Khyber Centre for the Arts director Dan Joyce admits asbestos and lead remediation—the reason the Khyber and other tenants have been told to move out of the city-owned building by March 31—is necessary. But he is worried about the long-term consequences.
“It’s going to be so expensive to move out of here,” Joyce says. “And there is no way we will have nearly as much space [at another location during the period of remediation].”
What’s more, Joyce says, he has had no clear assurance about how the Khyber will be re-integrated into a renovated 1588 Barrington.
“I’m fairly confident that the building is going to be renovated as an arts centre, and I’m confident the Khyber will be invited back in,” Joyce says, “But I think it’s essential that the art society be involved in the development…. There’s no reason why Halifax can’t have an exciting contemporary art centre downtown.”
On Tuesday, March 11, a roundtable at the Bloomfield Centre—another government-owned space under redevelopment—is expected to address many of these issues. Titled “Art Evicted: Property, Policy, Politics and Potential in Halifax” it will feature Katie Belcher of Eyelevel Gallery, Melanie Colosimo of Platform Halifax (which is trying to develop a new art space in the city), Emily Davidson of Roberts Street Social Centre and Eleanor King of the Anna Leonowens Gallery.
The panel reflects the fact that space is an increasing issue for other art organizations in the city, too.
In December, the Coast reported that the artist-run centre Eyelevel Gallery, founded in 1974, gave up its gallery space on Gottingen Street due to rent increases of 30 per cent. Its files and director are now sharing an office with the Atlantic Filmmakers Co-operative, and its upcoming program Reshelving Initiative is planned to go “on tour” to other artist-run centres in the region rather than be hosted in a dedicated space.
In early February, the Roberts Street Social Centre, an artist-run initiative, also had to move due to space and rent concerns. The new venue at 2180 Gottingen does not have space for the centre’s screenprinting activities, so those programs are on hold for now.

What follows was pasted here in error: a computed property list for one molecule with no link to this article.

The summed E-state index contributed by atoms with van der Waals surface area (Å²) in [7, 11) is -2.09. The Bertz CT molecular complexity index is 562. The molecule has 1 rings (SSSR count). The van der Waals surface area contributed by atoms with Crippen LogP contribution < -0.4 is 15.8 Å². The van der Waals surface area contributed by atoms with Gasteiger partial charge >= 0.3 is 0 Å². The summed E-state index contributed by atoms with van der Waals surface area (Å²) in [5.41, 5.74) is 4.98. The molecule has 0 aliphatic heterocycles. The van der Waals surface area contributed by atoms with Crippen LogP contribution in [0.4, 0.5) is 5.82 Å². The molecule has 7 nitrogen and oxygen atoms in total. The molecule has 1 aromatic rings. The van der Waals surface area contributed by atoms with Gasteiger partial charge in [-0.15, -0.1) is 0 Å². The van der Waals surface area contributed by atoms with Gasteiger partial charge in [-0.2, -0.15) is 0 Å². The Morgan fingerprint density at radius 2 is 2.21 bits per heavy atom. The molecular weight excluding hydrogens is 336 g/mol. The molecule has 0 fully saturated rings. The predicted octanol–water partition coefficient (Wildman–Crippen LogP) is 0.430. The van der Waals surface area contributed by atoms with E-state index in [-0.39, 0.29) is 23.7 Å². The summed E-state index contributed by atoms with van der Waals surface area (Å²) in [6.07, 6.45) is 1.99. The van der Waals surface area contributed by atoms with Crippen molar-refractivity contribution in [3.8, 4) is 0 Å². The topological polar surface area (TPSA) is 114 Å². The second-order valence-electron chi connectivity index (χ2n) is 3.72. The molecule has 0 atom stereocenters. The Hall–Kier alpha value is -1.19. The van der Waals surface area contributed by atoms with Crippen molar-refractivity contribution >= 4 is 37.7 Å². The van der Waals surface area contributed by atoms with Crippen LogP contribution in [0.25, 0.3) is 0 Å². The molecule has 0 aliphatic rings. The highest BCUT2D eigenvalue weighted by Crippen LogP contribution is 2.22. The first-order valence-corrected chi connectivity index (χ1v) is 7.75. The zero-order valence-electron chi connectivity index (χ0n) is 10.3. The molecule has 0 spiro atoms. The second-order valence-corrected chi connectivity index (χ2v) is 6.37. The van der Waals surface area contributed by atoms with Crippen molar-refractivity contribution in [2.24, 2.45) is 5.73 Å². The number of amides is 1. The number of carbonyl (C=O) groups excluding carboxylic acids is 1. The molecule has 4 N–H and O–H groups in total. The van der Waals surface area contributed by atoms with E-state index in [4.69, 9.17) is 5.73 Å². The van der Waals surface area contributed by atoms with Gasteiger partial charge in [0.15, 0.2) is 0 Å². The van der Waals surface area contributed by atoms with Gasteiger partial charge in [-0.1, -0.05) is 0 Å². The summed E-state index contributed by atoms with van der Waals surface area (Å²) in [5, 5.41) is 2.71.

Space anxieties among culture workers are further fuelled by the fact that historic downtown properties such as the Roy Building being remade into luxury condominiums. Starfish Properties, the developer of one such property, is also currently developing the building next to 1588 Barrington Street where the Khyber has made its home for many years.
For its part, city representatives say they want to work with the Khyber.
“[The Khyber] provides an important community service and we’re looking forward to continue supporting their contribution to the arts and culture sector,” Richard MacLellan of the Halifax Regional Municipality writes in an email. “HRM remains committed to providing a space downtown for arts and culture incubation.”
Waye Mason, a city councillor and former Khyber building regular who has “lived the rocky relationship between the Khyber and the municipality” over the years reminded constituents in a recent blog post that “Whatever the current circumstances, it is important to remember that Regional Council voted in 2007, 2008, and unanimously in 2010 to have an arts and culture cluster at 1588 Barrington Street, with the Khyber Arts Society as a key tenant. That Council direction is the city’s position unless Council determines otherwise.”
Dan Joyce says the Khyber will likely know its interim location as of March 14. But after it moves out of the physical space, it still plans to host its annual member’s exhibition in a virtual version of 1588 Barrington Street.
“We’re going to keep our foot in the door of the building as much as possible, because we don’t want to lose it,” Joyce says.
This article was corrected on March 6, 2014. The original copy stated “annual members version” instead of “annual member’s exhibition.”